A guy named Graeme McDowell just conquered America. Again.
Back in June, the golfer from Northern Ireland became the first European to win the U.S. Open in 40 years. He held off the biggest names in the sport, guys like Tiger Woods, Phil Mickelson, and Ernie Els, with a steady, if not spectacular final round.
His performance on Monday was even greater. On a rare bright afternoon at the Celtic Manor Resort in Wales, with the expectations of all Europe thrust upon him, McDowell rolled in a 15-foot putt on the 16th hole, one of the great clutch shots in Ryder Cup history, to give him a comfortable two-hole lead, with two to go, in his singles match with American Hunter Mahan. Down by three points going into the day, the U.S. team had mounted a furious comeback during the Monday singles matches, tying the tournament at 13 1/2 – 13 1/2 with just McDowell and Mahan still on the course. McDowell needed to beat Mahan for Europe to win its sixth cup in the last eight events: a tie would have given Americans their second straight Ryder Cup.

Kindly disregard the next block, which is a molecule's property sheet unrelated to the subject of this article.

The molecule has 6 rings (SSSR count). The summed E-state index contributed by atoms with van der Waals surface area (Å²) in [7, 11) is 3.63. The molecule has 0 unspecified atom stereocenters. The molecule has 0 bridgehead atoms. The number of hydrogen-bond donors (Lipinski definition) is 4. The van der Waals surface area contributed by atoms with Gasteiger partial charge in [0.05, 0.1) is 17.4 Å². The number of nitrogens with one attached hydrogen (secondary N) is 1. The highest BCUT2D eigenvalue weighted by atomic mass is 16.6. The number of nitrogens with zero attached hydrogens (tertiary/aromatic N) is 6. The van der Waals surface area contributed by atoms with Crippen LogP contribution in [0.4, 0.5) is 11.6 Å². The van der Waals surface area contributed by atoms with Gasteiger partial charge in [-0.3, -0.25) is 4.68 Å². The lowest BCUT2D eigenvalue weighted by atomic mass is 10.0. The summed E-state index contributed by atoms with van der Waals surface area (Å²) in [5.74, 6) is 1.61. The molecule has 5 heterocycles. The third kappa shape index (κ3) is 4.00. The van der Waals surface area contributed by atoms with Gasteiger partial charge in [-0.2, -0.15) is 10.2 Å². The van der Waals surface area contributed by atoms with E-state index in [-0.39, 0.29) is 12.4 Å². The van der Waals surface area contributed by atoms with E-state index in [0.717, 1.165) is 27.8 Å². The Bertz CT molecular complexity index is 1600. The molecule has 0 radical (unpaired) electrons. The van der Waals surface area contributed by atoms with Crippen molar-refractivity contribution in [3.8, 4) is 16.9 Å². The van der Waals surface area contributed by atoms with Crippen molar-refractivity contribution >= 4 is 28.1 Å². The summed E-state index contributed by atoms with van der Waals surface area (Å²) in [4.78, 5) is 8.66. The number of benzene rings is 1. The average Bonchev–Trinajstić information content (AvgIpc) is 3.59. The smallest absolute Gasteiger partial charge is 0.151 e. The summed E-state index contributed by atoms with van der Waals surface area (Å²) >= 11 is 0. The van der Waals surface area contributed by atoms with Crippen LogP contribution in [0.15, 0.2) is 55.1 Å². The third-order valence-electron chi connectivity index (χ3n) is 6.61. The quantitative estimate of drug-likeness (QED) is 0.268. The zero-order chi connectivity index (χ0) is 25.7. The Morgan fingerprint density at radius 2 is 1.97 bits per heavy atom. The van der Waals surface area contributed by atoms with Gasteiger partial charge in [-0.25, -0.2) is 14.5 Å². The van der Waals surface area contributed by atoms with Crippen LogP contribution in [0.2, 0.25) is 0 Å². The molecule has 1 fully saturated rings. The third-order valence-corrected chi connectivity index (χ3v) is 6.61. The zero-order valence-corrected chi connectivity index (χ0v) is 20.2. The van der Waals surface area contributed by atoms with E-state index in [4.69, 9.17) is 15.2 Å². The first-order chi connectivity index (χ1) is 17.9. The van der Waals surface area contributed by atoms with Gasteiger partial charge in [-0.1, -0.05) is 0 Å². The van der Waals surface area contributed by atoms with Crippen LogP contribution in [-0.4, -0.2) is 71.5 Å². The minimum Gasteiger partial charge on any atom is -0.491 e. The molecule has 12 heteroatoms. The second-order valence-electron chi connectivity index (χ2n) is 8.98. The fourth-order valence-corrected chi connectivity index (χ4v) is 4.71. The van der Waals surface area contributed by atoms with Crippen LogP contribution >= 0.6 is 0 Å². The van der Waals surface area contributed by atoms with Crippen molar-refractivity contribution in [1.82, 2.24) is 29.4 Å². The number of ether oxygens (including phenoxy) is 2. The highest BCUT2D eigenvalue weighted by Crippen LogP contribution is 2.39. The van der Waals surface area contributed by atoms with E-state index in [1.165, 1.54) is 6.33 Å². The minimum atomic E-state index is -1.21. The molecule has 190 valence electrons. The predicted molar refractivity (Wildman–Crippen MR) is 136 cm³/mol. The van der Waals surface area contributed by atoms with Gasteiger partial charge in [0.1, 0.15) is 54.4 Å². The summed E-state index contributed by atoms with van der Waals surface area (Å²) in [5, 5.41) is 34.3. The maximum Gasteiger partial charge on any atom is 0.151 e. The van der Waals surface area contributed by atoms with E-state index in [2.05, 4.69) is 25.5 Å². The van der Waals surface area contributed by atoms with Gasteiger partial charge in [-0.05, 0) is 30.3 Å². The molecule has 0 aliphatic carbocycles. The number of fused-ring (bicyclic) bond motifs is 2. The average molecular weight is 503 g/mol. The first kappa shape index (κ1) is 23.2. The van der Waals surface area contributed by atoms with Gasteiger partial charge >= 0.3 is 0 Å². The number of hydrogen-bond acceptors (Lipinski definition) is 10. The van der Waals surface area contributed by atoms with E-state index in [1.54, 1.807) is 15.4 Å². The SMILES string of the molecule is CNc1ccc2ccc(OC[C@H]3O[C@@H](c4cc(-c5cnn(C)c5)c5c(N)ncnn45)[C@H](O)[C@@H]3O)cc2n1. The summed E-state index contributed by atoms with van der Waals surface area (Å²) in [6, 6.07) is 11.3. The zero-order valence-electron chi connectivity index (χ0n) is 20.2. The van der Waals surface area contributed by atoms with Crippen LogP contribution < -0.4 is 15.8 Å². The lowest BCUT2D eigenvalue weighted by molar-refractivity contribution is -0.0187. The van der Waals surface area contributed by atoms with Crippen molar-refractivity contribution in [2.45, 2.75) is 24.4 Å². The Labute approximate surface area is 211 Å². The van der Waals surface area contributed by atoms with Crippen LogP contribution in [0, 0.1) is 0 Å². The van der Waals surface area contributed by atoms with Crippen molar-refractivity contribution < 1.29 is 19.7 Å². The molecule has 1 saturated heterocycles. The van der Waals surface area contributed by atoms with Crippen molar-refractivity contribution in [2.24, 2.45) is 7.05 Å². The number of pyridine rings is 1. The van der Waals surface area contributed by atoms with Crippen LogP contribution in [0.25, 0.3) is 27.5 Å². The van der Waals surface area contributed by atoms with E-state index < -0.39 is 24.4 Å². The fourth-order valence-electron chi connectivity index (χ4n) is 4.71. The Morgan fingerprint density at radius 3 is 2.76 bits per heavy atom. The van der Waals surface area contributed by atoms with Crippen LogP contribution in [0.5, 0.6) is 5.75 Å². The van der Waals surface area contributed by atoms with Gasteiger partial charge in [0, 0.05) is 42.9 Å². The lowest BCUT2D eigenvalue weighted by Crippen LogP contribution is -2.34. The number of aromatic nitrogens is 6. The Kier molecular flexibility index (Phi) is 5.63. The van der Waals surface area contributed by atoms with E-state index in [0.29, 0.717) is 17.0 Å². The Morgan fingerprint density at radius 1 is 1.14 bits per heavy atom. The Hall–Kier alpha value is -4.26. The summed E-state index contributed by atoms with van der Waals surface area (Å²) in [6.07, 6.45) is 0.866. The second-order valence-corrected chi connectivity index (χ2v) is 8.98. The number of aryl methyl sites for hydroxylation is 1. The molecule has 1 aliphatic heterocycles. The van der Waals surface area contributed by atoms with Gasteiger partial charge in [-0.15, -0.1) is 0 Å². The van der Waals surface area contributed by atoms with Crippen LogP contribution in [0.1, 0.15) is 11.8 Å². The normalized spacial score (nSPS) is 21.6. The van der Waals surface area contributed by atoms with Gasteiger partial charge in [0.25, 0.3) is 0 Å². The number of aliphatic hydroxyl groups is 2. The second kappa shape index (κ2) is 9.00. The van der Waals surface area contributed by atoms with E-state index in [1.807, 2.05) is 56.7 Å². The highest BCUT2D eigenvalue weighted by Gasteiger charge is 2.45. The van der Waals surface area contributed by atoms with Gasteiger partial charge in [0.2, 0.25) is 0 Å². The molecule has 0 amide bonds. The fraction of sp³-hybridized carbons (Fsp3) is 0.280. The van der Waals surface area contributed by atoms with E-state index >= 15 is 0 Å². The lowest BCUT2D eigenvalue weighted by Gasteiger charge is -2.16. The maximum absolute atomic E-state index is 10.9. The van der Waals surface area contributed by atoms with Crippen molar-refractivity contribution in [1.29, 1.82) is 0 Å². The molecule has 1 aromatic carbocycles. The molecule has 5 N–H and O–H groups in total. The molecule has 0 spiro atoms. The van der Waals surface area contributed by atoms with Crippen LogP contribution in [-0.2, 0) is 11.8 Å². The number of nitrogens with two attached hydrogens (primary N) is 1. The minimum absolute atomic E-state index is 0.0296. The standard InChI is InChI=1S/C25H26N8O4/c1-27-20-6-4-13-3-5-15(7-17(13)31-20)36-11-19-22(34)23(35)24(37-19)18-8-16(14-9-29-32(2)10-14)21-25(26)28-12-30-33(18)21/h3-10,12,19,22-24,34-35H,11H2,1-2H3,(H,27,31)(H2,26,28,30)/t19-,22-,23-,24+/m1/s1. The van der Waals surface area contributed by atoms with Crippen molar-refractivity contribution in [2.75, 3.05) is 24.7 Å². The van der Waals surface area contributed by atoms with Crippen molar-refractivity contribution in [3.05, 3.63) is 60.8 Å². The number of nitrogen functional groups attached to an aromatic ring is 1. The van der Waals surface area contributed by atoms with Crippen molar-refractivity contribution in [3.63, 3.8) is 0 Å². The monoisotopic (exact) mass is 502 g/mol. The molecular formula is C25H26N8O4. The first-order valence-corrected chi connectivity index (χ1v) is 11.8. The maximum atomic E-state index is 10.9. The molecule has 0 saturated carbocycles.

The European partisans roared after McDowell’s huge putt, as if they were at a football game. On the next hole, Mahan needed a birdie to stay alive. Instead, he left his par-three tee shot short of the green, and muffed his chip shot like a hack, leaving that ball too short of the putting surface. The pressure got to him. After his par putt broke a little too early, Mahan conceded the hole, and the Cup, to Europe.
A sea of Euro frenzy engulfed McDowell on the green. “I’ve never felt more nervous on a golf course in all my life,” he said afterwards. Once again, McDowell proved that no one is cooler under pressure. And once again, America paid the price.